Old pro Kelly (Mad Dog, 1992, etc.) pens a popular history of the powder that has toppled kingdoms and uprooted societies for centuries.
And he actually spends a good deal of time focused on Asia before getting to what everyone already knows best: Europe. “A deeply rooted misconception in the West holds that the Chinese never used gunpowder for war, that they employed [it] for idle entertainment and children’s whizbangs,” writes Kelly, intent on this point from the beginning. What follows is a fascinating mini-treatise detailing the development of early firearms in the 10th-century Sung dynasty, the incorporation of gunpowder by successive invasions of Jurchens and Mongols, and the widespread use by the 13th century of musket-like weapons and cannon. This is all, of course, before the author gets into the meat of his discussion about how warring European principalities refined the devilish chemical until it was eventually displaced in the 19th century by synthetic propellants and high explosives. Contrasting East and West, Kelly notes that even though countries like China and India used gunpowder militarily much earlier than most people realize, they couldn’t hold a candle to the brutally efficient Europeans, who didn’t begin using it until 1311 (after most likely receiving it some decades before from China). While the French, British, and Americans were refining their gunpowder production methods and the killing power of their weaponry, “the denizens of the Chinese court looked on gunpowder technology as a low, noisy, dirty business.” And so it was. No matter how awesome or helpful gunpowder may have been, Kelly keeps reminding readers of the brutal violence always at the heart of what the Chinese called the “fire drug.”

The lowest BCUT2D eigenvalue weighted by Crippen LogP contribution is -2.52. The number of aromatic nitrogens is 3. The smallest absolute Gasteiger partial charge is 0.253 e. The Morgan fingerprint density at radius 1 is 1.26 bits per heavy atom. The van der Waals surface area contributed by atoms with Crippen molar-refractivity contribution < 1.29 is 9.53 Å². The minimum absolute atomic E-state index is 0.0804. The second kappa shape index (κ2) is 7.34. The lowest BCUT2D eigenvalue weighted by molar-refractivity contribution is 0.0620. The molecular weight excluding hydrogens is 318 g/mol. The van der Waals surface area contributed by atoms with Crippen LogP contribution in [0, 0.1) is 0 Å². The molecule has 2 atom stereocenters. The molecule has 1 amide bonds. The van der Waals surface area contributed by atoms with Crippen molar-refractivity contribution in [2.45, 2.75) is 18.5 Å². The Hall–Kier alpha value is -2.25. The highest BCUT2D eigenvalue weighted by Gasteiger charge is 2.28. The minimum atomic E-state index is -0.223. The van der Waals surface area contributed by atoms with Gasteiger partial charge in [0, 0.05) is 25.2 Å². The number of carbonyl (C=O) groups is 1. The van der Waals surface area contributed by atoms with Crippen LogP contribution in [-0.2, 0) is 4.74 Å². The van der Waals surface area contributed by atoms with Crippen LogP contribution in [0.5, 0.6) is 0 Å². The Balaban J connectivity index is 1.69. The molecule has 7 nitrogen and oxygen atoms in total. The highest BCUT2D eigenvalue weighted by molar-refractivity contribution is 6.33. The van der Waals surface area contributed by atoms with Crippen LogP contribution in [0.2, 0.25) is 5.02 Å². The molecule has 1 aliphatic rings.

Fiery prose sparks this exciting story as the author jumps through the centuries with nimble pose and a learned eye.